Pure Data – DSP System (A Work In Progress)

Pure Data – Harmonic Partial Filter – Phase 2

 

 

Using [vcf~] instead of [bp~] to allow an approximation of partials to be reconstructed as harmonic series for manipulation and exploration into the concept of pitch space. This system does not deal with individual sinusoids, but approximate frequency bands with narrow “Q” at specified multiples of a fundamental frequency.

[vcf~] is like [bp~] except it takes an audio signal to set center frequency, which may thus change continuously in time. The “Q” or filter sharpness is still only set by messages. More expensive than bp~ in CPU time but more powerful too (vcf~ help file, Pd-ext).

Any partial (fundamental and multiples) may be selected within the constructed series. Each partial may be placed in any desired order. Each partial may be accentuated or attenuated in amplitude by the user.

[sigmund~] tracks the pitch of a selected string or all strings in sequence. One instance of [sigmund~] does not accommodate chordal (simultaneous) structures in real-time. This is not a concern as this system is developed primarily for the study of sequential pitch structures. Once a fundamental frequency is established, [vcf~] superimposes the relevant “Q”s to achieve the fundamentals harmonic series. The user may superimpose the “Q”s of unrelated harmonic series over another tone, to explore inharmonic content, or simply to achieve more percussive tones (as demonstrated toward the end of the video). By accentuating different harmonic and inharmonic content, we may establish macro and micro music structures on each string in relation to a fundamental frequency.

In this instance, notes which coincide with the set harmonic series will be perceived as more resonant. For example, the “A” note played on the second string (chc. 2) is perceived as more resonant as the channel has a “Q’ of 220hz. Any perceived ringing is a result of a narrow “Q”, which the user will be able to adjust to suit their performance style.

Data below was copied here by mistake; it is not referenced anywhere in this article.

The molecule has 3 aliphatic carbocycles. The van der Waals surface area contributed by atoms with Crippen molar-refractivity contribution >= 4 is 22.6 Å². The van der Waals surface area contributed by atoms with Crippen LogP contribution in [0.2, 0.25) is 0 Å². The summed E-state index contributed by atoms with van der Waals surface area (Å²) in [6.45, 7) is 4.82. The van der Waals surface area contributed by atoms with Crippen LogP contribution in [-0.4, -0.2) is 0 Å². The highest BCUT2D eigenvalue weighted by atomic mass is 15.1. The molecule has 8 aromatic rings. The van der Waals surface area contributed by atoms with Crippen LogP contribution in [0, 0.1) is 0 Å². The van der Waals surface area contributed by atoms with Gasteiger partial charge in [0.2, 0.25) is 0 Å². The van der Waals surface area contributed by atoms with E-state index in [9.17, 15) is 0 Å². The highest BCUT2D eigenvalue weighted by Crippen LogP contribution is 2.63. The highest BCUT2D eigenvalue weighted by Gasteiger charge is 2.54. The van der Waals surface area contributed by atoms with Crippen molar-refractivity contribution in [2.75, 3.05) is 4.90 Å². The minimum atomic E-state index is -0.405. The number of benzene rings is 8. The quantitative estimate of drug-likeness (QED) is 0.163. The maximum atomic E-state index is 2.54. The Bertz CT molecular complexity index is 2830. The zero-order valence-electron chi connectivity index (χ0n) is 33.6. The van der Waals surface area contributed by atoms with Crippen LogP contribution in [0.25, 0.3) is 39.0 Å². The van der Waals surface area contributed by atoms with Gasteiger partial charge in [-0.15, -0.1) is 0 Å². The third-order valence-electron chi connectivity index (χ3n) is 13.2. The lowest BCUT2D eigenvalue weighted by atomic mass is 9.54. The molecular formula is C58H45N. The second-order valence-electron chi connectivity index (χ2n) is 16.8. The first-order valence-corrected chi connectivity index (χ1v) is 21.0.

Pure Data – Polygrain Looper – Phase 1

Using [tabread4~] to read from an assigned array per string. This example is with live guitar. The system treats filtered partials as grains and time stretches, freezes, and pans them. This part of the system is still at an early stage.

 

 

 

Pure Data – Harmonic Partial Filter – Phase 1

Pure Data – Harmonic Partial Filter – Phase 1 from Ricky Graham on Vimeo.

Phase one of harmonic partial filter using [bp~] in pure data. [sigmund~] takes incoming pitch from live guitar and converts to frequency using [mtof]. Frequency then specifies 11 overtones of the fundamental. The objective of this patch is to allow the user to compare various harmonic partial groupings. It is a work in progress.

For Posterity: MNDANI

Today, I was reminded of the great charity fund raising events coordinated by my fellow musician friends. A letter sent from the Motor Neurones Disease Association Northern Ireland reminded of me how important it is to give what you can, when you can. “Beautiful Beginning” was released independently in 2009 to raise money for MNDA. The release is available here (at a price that you decide). For more info on MNDANI, please visit: www.mndani.com.

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STEIM – Artistic Residency – March, 2010

Polyphonic Audio and MIDI box for Polyphonic Electric Guitar